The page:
Basketball star Andrew Goudelock has added yet another honor to his long list of accomplishments at the College of Charleston. The Southern Conference announced Tuesday that Goudelock is the league's male athlete of the year.
Goudelock and Furman tennis star Monica Arguello, the female athlete of the year, will be honored tonight at the Charleston Marriott, where the conference is holding its annual meetings this week.
Goudelock has been on a whirlwind tour working out for various teams in anticipation of the NBA draft on June 23. Most draft projections have him being selected in the second round.
"It's going well. I've been traveling all around, going to a lot of great places," Goudelock said from Los Angeles on Tuesday. "I'm playing well, shooting the ball well. About every team has said they like me. I've performed well against these other guys. It's tiring, but it's worth it. It's been a good experience for me."
Goudelock worked out with the Lakers on Tuesday and said he was catching a flight to Charleston for tonight's event before heading to San Antonio for a workout with the Spurs on Thursday.
"It's a prestigious award," Goudelock said. "It's not something you think will ever happen with all the players in the SoCon. When I found out, I was
really happy. I'm very excited about the honor."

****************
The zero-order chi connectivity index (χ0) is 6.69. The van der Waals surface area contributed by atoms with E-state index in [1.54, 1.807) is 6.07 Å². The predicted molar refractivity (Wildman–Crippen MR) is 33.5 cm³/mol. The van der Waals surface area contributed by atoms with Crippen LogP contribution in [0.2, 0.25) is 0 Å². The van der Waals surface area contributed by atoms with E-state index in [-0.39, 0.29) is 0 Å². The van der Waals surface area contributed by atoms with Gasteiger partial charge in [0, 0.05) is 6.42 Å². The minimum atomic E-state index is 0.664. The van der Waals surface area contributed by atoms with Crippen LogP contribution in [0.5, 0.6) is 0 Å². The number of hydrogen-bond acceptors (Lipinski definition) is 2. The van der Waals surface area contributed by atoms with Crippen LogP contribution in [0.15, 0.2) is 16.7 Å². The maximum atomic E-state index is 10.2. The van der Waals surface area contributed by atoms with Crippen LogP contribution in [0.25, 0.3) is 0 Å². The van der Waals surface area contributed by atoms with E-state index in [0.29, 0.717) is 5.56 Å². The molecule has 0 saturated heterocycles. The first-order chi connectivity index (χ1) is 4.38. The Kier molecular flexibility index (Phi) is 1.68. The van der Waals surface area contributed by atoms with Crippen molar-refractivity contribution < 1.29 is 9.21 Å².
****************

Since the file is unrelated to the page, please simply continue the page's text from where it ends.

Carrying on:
A prolific 3-point shooter who connected on more than 40 percent of his attempts last season, Goudelock finished as the school's career scoring leader with 2,571 points, third all time in the Southern Conference.
He is 39th all-time in scoring in NCAA history.
Goudelock led the league in scoring with 23.7 points and game and scored his career high of 39 in a National Invitation Tournament win over Dayton.
Goudelock won the national 3-Point Shooting Championship this year and was an honorable mention selection on the Associated Press All-America team.
"It's wonderful. He's most deserving," College of Charleston coach Bobby Cremins said. "He did incredible things. He became a national figure in the race for the scoring championship. He gave us a lot of national exposure."
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